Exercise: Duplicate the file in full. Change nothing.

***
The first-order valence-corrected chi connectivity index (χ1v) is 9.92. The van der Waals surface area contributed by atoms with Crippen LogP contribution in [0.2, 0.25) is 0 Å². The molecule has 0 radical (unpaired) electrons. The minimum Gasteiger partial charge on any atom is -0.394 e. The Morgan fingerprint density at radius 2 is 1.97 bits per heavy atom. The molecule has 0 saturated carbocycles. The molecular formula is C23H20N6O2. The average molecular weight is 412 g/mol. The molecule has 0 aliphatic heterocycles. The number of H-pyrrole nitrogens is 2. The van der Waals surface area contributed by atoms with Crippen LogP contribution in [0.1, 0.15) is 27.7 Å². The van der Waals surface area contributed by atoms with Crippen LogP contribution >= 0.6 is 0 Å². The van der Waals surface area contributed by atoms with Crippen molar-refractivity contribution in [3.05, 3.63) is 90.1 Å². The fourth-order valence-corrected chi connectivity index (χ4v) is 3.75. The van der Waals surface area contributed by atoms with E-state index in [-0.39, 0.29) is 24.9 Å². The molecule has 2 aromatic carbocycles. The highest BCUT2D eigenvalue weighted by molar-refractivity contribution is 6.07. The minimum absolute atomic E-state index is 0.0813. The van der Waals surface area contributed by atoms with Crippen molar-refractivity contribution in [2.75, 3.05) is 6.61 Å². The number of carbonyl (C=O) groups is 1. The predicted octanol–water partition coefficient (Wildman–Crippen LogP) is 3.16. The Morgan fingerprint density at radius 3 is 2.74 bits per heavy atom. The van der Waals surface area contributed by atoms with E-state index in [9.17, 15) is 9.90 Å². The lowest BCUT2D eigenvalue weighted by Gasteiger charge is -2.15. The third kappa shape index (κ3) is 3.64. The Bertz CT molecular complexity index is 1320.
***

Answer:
The first-order valence-corrected chi connectivity index (χ1v) is 9.92. The van der Waals surface area contributed by atoms with Crippen LogP contribution in [0.2, 0.25) is 0 Å². The molecule has 0 radical (unpaired) electrons. The minimum Gasteiger partial charge on any atom is -0.394 e. The Morgan fingerprint density at radius 2 is 1.97 bits per heavy atom. The molecule has 0 saturated carbocycles. The molecular formula is C23H20N6O2. The average molecular weight is 412 g/mol. The molecule has 0 aliphatic heterocycles. The number of H-pyrrole nitrogens is 2. The van der Waals surface area contributed by atoms with Crippen LogP contribution in [0.1, 0.15) is 27.7 Å². The van der Waals surface area contributed by atoms with Crippen LogP contribution >= 0.6 is 0 Å². The van der Waals surface area contributed by atoms with Crippen molar-refractivity contribution in [3.05, 3.63) is 90.1 Å². The fourth-order valence-corrected chi connectivity index (χ4v) is 3.75. The van der Waals surface area contributed by atoms with E-state index in [-0.39, 0.29) is 24.9 Å². The molecule has 2 aromatic carbocycles. The highest BCUT2D eigenvalue weighted by molar-refractivity contribution is 6.07. The minimum absolute atomic E-state index is 0.0813. The van der Waals surface area contributed by atoms with Crippen molar-refractivity contribution in [2.75, 3.05) is 6.61 Å². The number of carbonyl (C=O) groups is 1. The predicted octanol–water partition coefficient (Wildman–Crippen LogP) is 3.16. The Morgan fingerprint density at radius 3 is 2.74 bits per heavy atom. The van der Waals surface area contributed by atoms with E-state index in [9.17, 15) is 9.90 Å². The lowest BCUT2D eigenvalue weighted by Gasteiger charge is -2.15. The third kappa shape index (κ3) is 3.64. The Bertz CT molecular complexity index is 1320.